New pub and more “Dead Brewers” for Oak Taverns

Small Oxfordshire pub group concentrates on real ale

You may never have heard the name Oak Taverns, but you may well be familiar with some of its pubs in towns and villages around Oxfordshire and Buckinghamshire where they have gained a reputation as “the” place to drink real ale. It has also just opened another pub, the Sun Inn in Wheatley, and it is pressing ahead with a project to recreate beers from long-gone local breweries.

You may already be familiar with the first of these beers – Wallingford Brewery 8d Ale XXX which is brewed to an 1890 recipe. This was voted runner-up in the Beer of the Festival awards at the Oxford Beer and Cider Festival in October, since when it has been available at the Cross Keys in Wallingford, within sight of the old brewery headquarters. Described as “a fairly bitter beer with marmalade and fruity overtones”, this was very unusual for its era in using Bavarian and Belgian as well as English hops. Two more historic beers are coming, including one from Halls of Oxford.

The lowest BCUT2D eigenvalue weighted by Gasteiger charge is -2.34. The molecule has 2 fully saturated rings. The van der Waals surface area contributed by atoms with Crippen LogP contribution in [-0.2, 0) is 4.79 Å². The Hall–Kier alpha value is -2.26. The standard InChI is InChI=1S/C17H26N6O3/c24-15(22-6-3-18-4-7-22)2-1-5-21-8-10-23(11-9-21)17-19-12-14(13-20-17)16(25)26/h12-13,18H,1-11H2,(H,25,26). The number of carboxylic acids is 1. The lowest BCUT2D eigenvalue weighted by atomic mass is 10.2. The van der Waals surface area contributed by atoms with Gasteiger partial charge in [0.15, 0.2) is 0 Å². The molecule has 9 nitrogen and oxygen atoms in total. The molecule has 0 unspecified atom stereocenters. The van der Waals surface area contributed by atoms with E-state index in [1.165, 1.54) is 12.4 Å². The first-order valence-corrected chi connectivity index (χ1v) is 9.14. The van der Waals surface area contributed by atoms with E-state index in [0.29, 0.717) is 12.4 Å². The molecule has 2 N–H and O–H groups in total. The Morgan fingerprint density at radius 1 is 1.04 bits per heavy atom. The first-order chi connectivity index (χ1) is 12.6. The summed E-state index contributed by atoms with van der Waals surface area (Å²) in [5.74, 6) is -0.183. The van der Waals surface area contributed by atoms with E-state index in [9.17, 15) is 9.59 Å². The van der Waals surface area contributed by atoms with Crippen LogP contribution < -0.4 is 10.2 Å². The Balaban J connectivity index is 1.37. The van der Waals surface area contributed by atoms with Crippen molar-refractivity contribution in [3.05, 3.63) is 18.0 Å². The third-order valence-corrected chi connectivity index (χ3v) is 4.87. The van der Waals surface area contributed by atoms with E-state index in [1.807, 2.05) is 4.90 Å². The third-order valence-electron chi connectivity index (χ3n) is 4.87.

The King’s Arms in Wantage has thrived under Oak Taverns ownership

So who are Oak Taverns – not to be confused with Oakman Inns, a larger pub and hotel chain which also has some local venues? Oak Taverns is headquartered in Thame and has 10 pubs around the area and 14 altogether, in Thame, Bicester, Faringdon, Wantage, Wallingford, Chinnor, Sutton Courtenay, Princes Risborough and Haddenham, plus a few outside this area. The new addition, the Sun Inn in Wheatley, has recently been functioning as a café bar but is now a real ale pub again.